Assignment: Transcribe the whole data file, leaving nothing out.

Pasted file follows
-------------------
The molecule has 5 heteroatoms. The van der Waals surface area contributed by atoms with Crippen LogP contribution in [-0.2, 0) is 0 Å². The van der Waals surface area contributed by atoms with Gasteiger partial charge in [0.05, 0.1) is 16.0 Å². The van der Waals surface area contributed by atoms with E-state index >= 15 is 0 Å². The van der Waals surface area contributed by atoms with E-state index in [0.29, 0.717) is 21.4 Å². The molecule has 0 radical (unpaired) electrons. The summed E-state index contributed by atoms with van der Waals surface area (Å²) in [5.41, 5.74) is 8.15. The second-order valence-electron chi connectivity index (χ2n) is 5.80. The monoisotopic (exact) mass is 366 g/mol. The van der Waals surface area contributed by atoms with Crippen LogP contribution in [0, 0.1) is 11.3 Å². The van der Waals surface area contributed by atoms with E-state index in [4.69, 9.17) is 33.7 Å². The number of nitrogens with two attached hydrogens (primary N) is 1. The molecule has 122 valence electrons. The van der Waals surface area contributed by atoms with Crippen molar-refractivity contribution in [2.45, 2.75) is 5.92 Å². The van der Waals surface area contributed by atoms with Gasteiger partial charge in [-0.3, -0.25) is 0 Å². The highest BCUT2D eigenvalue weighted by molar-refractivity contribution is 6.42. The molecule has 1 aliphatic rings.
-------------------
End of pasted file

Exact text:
The molecule has 5 heteroatoms. The van der Waals surface area contributed by atoms with Crippen LogP contribution in [-0.2, 0) is 0 Å². The van der Waals surface area contributed by atoms with Gasteiger partial charge in [0.05, 0.1) is 16.0 Å². The van der Waals surface area contributed by atoms with E-state index >= 15 is 0 Å². The van der Waals surface area contributed by atoms with E-state index in [0.29, 0.717) is 21.4 Å². The molecule has 0 radical (unpaired) electrons. The summed E-state index contributed by atoms with van der Waals surface area (Å²) in [5.41, 5.74) is 8.15. The second-order valence-electron chi connectivity index (χ2n) is 5.80. The monoisotopic (exact) mass is 366 g/mol. The van der Waals surface area contributed by atoms with Crippen LogP contribution in [0, 0.1) is 11.3 Å². The van der Waals surface area contributed by atoms with E-state index in [4.69, 9.17) is 33.7 Å². The number of nitrogens with two attached hydrogens (primary N) is 1. The molecule has 122 valence electrons. The van der Waals surface area contributed by atoms with Crippen molar-refractivity contribution in [2.45, 2.75) is 5.92 Å². The van der Waals surface area contributed by atoms with Gasteiger partial charge in [-0.3, -0.25) is 0 Å². The highest BCUT2D eigenvalue weighted by molar-refractivity contribution is 6.42. The molecule has 1 aliphatic rings.